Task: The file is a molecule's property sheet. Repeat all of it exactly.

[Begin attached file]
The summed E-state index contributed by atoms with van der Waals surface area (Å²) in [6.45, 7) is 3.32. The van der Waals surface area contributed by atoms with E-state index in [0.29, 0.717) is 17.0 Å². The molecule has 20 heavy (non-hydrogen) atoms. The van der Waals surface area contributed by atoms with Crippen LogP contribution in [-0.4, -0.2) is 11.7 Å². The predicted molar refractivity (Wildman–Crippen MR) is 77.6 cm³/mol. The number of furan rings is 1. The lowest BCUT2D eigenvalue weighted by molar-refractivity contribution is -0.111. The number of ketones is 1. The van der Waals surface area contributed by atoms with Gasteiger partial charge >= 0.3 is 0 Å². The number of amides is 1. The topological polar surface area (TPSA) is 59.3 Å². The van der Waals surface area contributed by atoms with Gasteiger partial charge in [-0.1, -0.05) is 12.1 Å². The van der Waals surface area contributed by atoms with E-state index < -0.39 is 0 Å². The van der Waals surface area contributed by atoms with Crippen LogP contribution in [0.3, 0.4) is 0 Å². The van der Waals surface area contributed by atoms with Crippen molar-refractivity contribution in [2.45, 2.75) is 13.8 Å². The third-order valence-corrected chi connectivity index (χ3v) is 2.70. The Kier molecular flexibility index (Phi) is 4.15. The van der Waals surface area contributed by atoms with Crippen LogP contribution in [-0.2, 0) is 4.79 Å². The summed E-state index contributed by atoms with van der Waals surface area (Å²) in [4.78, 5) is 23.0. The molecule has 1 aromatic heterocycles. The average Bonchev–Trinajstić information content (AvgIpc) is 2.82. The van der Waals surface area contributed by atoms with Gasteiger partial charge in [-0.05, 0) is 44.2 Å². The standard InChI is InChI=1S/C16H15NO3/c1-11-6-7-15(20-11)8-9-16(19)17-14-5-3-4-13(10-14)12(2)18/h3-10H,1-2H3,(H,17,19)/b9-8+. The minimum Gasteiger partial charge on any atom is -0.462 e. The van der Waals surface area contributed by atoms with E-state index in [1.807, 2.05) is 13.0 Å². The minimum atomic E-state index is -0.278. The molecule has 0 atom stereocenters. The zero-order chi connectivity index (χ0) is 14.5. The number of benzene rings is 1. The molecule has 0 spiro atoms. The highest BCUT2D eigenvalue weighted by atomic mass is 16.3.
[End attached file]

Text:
The summed E-state index contributed by atoms with van der Waals surface area (Å²) in [6.45, 7) is 3.32. The van der Waals surface area contributed by atoms with E-state index in [0.29, 0.717) is 17.0 Å². The molecule has 20 heavy (non-hydrogen) atoms. The van der Waals surface area contributed by atoms with Crippen LogP contribution in [-0.4, -0.2) is 11.7 Å². The predicted molar refractivity (Wildman–Crippen MR) is 77.6 cm³/mol. The number of furan rings is 1. The lowest BCUT2D eigenvalue weighted by molar-refractivity contribution is -0.111. The number of ketones is 1. The van der Waals surface area contributed by atoms with Gasteiger partial charge >= 0.3 is 0 Å². The number of amides is 1. The topological polar surface area (TPSA) is 59.3 Å². The van der Waals surface area contributed by atoms with Gasteiger partial charge in [-0.1, -0.05) is 12.1 Å². The van der Waals surface area contributed by atoms with E-state index < -0.39 is 0 Å². The van der Waals surface area contributed by atoms with Crippen LogP contribution in [0.3, 0.4) is 0 Å². The van der Waals surface area contributed by atoms with Crippen molar-refractivity contribution in [2.45, 2.75) is 13.8 Å². The third-order valence-corrected chi connectivity index (χ3v) is 2.70. The Kier molecular flexibility index (Phi) is 4.15. The van der Waals surface area contributed by atoms with Crippen LogP contribution in [-0.2, 0) is 4.79 Å². The summed E-state index contributed by atoms with van der Waals surface area (Å²) in [4.78, 5) is 23.0. The molecule has 1 aromatic heterocycles. The average Bonchev–Trinajstić information content (AvgIpc) is 2.82. The van der Waals surface area contributed by atoms with Gasteiger partial charge in [-0.05, 0) is 44.2 Å². The standard InChI is InChI=1S/C16H15NO3/c1-11-6-7-15(20-11)8-9-16(19)17-14-5-3-4-13(10-14)12(2)18/h3-10H,1-2H3,(H,17,19)/b9-8+. The minimum Gasteiger partial charge on any atom is -0.462 e. The van der Waals surface area contributed by atoms with E-state index in [1.807, 2.05) is 13.0 Å². The minimum atomic E-state index is -0.278. The molecule has 0 atom stereocenters. The zero-order chi connectivity index (χ0) is 14.5. The number of benzene rings is 1. The molecule has 0 spiro atoms. The highest BCUT2D eigenvalue weighted by atomic mass is 16.3.